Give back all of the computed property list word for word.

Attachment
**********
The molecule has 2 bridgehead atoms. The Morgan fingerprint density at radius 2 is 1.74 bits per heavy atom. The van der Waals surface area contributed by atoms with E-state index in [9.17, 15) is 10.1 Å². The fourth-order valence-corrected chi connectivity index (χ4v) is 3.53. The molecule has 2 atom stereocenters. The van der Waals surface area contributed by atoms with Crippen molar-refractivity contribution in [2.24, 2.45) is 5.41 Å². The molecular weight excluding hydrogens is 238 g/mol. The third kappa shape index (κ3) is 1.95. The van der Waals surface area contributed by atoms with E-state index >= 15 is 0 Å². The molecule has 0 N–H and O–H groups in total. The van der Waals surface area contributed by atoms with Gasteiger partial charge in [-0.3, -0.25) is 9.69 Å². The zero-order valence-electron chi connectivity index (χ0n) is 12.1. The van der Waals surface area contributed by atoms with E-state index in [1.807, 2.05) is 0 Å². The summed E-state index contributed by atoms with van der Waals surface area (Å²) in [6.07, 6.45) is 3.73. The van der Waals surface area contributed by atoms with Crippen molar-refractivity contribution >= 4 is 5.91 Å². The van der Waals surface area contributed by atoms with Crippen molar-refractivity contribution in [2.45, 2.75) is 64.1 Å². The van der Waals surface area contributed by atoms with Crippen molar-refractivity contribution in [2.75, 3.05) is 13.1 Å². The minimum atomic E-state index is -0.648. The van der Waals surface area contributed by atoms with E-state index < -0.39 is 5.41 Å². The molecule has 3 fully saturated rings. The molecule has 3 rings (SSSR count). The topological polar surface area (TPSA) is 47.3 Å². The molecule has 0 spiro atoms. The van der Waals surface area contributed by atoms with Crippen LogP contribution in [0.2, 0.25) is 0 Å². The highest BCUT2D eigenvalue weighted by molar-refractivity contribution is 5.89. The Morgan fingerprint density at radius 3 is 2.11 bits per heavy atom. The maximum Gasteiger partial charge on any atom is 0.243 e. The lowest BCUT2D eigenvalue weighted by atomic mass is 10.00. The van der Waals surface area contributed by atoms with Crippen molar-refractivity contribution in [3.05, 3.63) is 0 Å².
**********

The molecule has 2 bridgehead atoms. The Morgan fingerprint density at radius 2 is 1.74 bits per heavy atom. The van der Waals surface area contributed by atoms with E-state index in [9.17, 15) is 10.1 Å². The fourth-order valence-corrected chi connectivity index (χ4v) is 3.53. The molecule has 2 atom stereocenters. The van der Waals surface area contributed by atoms with Crippen molar-refractivity contribution in [2.24, 2.45) is 5.41 Å². The molecular weight excluding hydrogens is 238 g/mol. The third kappa shape index (κ3) is 1.95. The van der Waals surface area contributed by atoms with E-state index >= 15 is 0 Å². The molecule has 0 N–H and O–H groups in total. The van der Waals surface area contributed by atoms with Gasteiger partial charge in [-0.3, -0.25) is 9.69 Å². The zero-order valence-electron chi connectivity index (χ0n) is 12.1. The van der Waals surface area contributed by atoms with E-state index in [1.807, 2.05) is 0 Å². The summed E-state index contributed by atoms with van der Waals surface area (Å²) in [6.07, 6.45) is 3.73. The van der Waals surface area contributed by atoms with Crippen molar-refractivity contribution >= 4 is 5.91 Å². The van der Waals surface area contributed by atoms with Crippen molar-refractivity contribution in [2.45, 2.75) is 64.1 Å². The van der Waals surface area contributed by atoms with Crippen molar-refractivity contribution in [2.75, 3.05) is 13.1 Å². The minimum atomic E-state index is -0.648. The van der Waals surface area contributed by atoms with E-state index < -0.39 is 5.41 Å². The molecule has 3 fully saturated rings. The molecule has 3 rings (SSSR count). The topological polar surface area (TPSA) is 47.3 Å². The molecule has 0 spiro atoms. The van der Waals surface area contributed by atoms with Crippen LogP contribution in [0.2, 0.25) is 0 Å². The highest BCUT2D eigenvalue weighted by molar-refractivity contribution is 5.89. The Morgan fingerprint density at radius 3 is 2.11 bits per heavy atom. The maximum Gasteiger partial charge on any atom is 0.243 e. The lowest BCUT2D eigenvalue weighted by atomic mass is 10.00. The van der Waals surface area contributed by atoms with Crippen molar-refractivity contribution in [3.05, 3.63) is 0 Å².